In a massive change for the brand, Victoria’s Secret announced yesterday that they will no longer sell lingerie with the help of its iconic Angels—and for some reason, conservatives are absolutely losing their minds over it.
Victoria’s Secret has come under fire in recent years for its failure to be inclusive, a criticism that’s actually quite practical when you consider they are selling lingerie to women who want to know what it will look like on their actual body types rather than just on supermodels, who often fit very narrow criteria.
On Wednesday, the company announced it would be replacing the Angels with what The New York Times describes as “an effort to redefine the version of ‘sexy’ that Victoria’s Secret represents (and sells) to the masses.’”
Victoria’s Secret will now be selling products the same way so many other companies do, by enlisting the help of celebrity ambassadors of a variety of body shapes and aesthetics.
Megan Rapinoe and Priyanka Chopra are the biggest names joining the first seven women chosen to represent the brand, alongside 17-year-old skier Eileen Gu, biracial plus-size model Paloma Elsesser, transgender model Valentina Sampaio, photographer Amanda de Cadenet, and model Adut Akech.
To many, this represents a welcome change—an attempt to sell bras and underwear to the women who are wearing them rather than presenting them solely as a sexy treat to be enjoyed by the men in their lives.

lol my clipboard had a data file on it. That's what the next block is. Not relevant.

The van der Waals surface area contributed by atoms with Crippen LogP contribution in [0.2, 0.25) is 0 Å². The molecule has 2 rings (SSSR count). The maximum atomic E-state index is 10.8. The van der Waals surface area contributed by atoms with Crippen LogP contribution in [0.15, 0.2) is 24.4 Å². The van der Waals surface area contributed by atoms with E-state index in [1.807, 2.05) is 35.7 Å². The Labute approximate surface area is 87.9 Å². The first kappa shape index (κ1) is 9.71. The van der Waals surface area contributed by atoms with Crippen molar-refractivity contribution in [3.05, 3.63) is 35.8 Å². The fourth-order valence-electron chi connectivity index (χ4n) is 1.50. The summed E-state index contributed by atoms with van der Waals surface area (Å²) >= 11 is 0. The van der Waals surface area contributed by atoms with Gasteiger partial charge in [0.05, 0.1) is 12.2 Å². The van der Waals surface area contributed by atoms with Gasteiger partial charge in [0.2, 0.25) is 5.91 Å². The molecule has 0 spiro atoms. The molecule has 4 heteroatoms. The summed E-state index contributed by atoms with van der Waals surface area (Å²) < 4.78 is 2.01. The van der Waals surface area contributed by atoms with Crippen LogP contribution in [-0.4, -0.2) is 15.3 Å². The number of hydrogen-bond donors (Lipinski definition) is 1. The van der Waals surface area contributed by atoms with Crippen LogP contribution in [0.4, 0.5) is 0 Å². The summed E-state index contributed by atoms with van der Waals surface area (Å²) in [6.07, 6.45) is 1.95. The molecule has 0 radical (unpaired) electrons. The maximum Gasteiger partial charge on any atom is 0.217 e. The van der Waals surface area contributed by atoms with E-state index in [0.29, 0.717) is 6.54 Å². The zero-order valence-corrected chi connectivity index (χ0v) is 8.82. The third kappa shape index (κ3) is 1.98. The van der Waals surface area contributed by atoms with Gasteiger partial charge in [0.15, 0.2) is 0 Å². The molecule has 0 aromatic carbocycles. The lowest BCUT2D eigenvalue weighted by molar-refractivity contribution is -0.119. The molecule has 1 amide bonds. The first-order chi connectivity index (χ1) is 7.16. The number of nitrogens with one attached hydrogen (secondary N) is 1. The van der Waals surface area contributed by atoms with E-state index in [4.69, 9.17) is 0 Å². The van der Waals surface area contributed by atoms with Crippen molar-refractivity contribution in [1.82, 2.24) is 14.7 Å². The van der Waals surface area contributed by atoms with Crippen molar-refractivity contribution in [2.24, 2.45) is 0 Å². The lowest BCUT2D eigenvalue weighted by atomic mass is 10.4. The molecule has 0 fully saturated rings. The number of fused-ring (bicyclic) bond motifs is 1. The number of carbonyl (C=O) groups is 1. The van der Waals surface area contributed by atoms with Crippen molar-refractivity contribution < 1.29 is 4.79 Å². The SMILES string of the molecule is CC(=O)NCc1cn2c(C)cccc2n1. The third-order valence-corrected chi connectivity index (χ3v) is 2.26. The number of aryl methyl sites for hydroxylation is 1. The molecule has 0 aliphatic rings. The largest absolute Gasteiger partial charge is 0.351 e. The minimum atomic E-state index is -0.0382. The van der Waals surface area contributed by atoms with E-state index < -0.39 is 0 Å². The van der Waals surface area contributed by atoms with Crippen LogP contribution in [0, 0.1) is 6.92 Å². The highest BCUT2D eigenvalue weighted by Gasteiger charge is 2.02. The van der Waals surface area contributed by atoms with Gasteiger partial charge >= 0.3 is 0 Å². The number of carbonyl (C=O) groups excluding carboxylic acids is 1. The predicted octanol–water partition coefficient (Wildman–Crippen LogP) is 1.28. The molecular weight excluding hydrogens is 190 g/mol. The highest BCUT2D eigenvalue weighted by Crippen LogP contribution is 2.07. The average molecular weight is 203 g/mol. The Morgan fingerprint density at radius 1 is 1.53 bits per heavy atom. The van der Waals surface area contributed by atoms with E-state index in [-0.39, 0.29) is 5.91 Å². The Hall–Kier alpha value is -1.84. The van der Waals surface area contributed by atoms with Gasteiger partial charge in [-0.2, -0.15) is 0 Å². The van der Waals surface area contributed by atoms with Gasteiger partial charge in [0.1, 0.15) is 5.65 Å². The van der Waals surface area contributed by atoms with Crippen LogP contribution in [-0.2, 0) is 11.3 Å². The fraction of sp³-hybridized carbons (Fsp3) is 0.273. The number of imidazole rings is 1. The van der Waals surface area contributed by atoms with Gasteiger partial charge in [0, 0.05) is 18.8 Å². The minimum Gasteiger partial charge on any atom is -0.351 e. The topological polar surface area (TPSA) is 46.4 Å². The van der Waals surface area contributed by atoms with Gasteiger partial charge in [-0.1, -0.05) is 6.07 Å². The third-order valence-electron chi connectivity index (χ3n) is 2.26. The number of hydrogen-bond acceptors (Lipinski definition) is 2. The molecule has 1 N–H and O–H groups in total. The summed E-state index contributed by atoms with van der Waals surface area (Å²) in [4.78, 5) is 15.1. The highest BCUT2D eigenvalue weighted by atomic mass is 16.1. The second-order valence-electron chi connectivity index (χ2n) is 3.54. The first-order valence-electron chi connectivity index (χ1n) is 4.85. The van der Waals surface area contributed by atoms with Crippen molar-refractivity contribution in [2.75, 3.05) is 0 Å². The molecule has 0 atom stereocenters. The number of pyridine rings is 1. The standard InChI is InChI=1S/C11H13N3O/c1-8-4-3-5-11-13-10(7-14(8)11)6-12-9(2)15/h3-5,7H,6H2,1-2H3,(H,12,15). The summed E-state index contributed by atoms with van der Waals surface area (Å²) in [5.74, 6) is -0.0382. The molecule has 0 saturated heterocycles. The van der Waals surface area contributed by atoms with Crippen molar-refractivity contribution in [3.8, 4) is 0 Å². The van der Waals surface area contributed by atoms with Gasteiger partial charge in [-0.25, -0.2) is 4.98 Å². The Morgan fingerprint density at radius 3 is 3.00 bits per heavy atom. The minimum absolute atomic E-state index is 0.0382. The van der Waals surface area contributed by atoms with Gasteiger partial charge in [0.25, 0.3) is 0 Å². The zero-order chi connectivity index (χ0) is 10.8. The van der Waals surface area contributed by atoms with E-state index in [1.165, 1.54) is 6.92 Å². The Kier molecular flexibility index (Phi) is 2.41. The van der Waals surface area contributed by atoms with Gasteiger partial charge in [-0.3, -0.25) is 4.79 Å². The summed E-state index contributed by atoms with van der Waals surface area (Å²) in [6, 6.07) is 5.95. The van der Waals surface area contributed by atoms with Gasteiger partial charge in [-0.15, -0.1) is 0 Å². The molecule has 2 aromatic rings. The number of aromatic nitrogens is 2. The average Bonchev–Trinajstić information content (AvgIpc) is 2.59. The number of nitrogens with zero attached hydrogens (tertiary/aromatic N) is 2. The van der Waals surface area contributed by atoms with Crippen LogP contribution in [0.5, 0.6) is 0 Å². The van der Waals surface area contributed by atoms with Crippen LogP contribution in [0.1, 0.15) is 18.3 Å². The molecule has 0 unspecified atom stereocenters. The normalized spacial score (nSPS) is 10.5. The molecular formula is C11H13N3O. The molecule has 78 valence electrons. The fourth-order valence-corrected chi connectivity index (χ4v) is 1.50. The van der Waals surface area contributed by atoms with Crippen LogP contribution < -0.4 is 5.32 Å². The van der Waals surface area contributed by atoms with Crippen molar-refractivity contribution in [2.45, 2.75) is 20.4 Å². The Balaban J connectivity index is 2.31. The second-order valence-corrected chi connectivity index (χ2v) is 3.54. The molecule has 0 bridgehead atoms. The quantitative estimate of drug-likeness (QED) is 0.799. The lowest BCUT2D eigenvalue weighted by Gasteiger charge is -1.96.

One would think conservatives—who still constantly claim to be all about family values and protecting the children from sexual imagery, despite repeated evidence to the contrary—would be thrilled that Victoria’s Secret is toning down the sexuality linked so deeply to its products and advertising. After all, they often complain about as much, and have gotten collectively fired up about the brand in the past.
But inclusivity is the true bogeyman for these folks, who are also fairly desperate for everyone in the world to maintain traditional gender roles, which positioning everything a woman wears as something to be ogled by men does, I guess.
So instead, they took to Twitter to complain about how advertising lingerie with seven women is destroying femininity just because not all of them fit what Americans pictured as sexy models like 50 years ago.
There are plenty of reasons to criticize Victoria’s Secret — like its former CEO’s connection to Jeffrey Epstein that these same folks never seemed particularly concerned about — but a number of people are celebrating the company’s decision to stop catering exclusively to men jerking off to their catalogues in the bathroom at work and the women who feel obligated to love them. Or at the very least, they’re enjoying the heck out of the absurd performative backlash going on.
Of course, conservative outrage on the internet only lasts as long as the folks at Fox News can milk it for views, so as soon as the next overreaction to Dr. Seuss or Pepe Le Pew comes along, no one will even remember this brand shift happened in the first place, and all these people can get back to freaking out about something else that does not effect them in literally any way whatsoever.